According to the company, its geolocation technology connects a community of 15 million users in Spain, enabling them to buy and sell objects that they no longer use. On the platform, with more than 180 million items, users can find items at more affordable prices, while extending their functional life.
New service launched during the pandemic
In 2020, Wallapop launched a home collection service called Envios, by collaborating with a logistics company SEUR, due to the COVID-19 lockdown restriction. This allowed users to sell their second-hand products without leaving home.
And with this service, despite having to pause its operations during the COVID-19 lockdown, the platform experienced a 50 per cent increase in its activity. The company witnessed revenue growth of more than 50 per cent in 2020.
Furthermore, in 2020, the company saw a 240 per cent increase in revenue from Wallapop Shipping on Black Friday and received a total of 17 million visitors during the month of November.
Use of the raised capital
This investment round will allow Wallapop to continue expanding its presence in the Spanish market. The company’s plan for 2021 is to improve its user experience (making it easier than ever to buy and sell second-hand items), evolve in its e-commerce experience through Wallapop Envíos, and continue designing products and services for small businesses and entrepreneurs on its platform.
Wallapop collaborates with NAVER
The company is also collaborating with NAVER – Korea’s leading Internet company. With this partnership, the Spanish company aims to boost its innovation capacity using NAVER’s technology.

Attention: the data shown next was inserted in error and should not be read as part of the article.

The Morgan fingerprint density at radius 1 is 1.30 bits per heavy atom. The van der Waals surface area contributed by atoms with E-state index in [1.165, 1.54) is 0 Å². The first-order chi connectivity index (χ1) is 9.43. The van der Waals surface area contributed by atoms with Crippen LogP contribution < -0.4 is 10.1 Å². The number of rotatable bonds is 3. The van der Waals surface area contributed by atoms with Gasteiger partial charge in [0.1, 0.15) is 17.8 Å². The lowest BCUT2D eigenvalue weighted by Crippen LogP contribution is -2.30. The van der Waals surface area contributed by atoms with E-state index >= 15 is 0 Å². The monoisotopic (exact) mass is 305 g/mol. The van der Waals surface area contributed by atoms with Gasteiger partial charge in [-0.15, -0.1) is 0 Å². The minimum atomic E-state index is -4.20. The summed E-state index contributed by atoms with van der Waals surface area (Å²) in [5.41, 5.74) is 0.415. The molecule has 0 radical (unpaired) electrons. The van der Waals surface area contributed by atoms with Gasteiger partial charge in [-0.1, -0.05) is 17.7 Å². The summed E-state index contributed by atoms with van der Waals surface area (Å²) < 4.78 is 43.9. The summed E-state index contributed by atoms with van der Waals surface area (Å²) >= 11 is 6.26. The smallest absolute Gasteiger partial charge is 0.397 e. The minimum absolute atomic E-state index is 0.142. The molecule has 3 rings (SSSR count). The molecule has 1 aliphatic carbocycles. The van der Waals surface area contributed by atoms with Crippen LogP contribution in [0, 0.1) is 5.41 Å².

This development for Wallapop comes at a time when the Korean tech giant is showing its interest in the European startup ecosystem.
After making pre-seed investments for seven years, I have observed how different the pre-seed stage is from Series A and later-stage investing.
Today, I want to highlight four ideas that are true across different stages of investing.
Venture outcomes are driven by a power law
Power law is an immutable law of the universe. Examples include the distribution of population in cities, price of artwork, and unfortunately, wealth distribution. This law is also known as the Pareto principle, and colloquially known as the 80%-20% rule.
The average manager faces a very real possibility of making no money at all because of how steep the power law curve is.
Venture capital is no exception and the outcomes of every venture portfolio will likely follow a power law distribution. There are two significant things to think about here:
One: Because most startups fail, the distribution is going to have a lot of zeros (or near zeros) in the long tail. The zeros are going to be followed by singles and doubles.
Two: The biggest winners, when they happen, tend to be huge. Unicorns were hard to come by when Aileen Lee penned her now-famous article in 2013. Today, unicorns are no longer as rare and top-tier firms are constructing their portfolio with the goal of funding a decacorn — a company valued at $ 10 billion or higher.
There is nothing mysterious about the power law dynamic in venture. Just like the rich get richer, the biggest companies get bigger.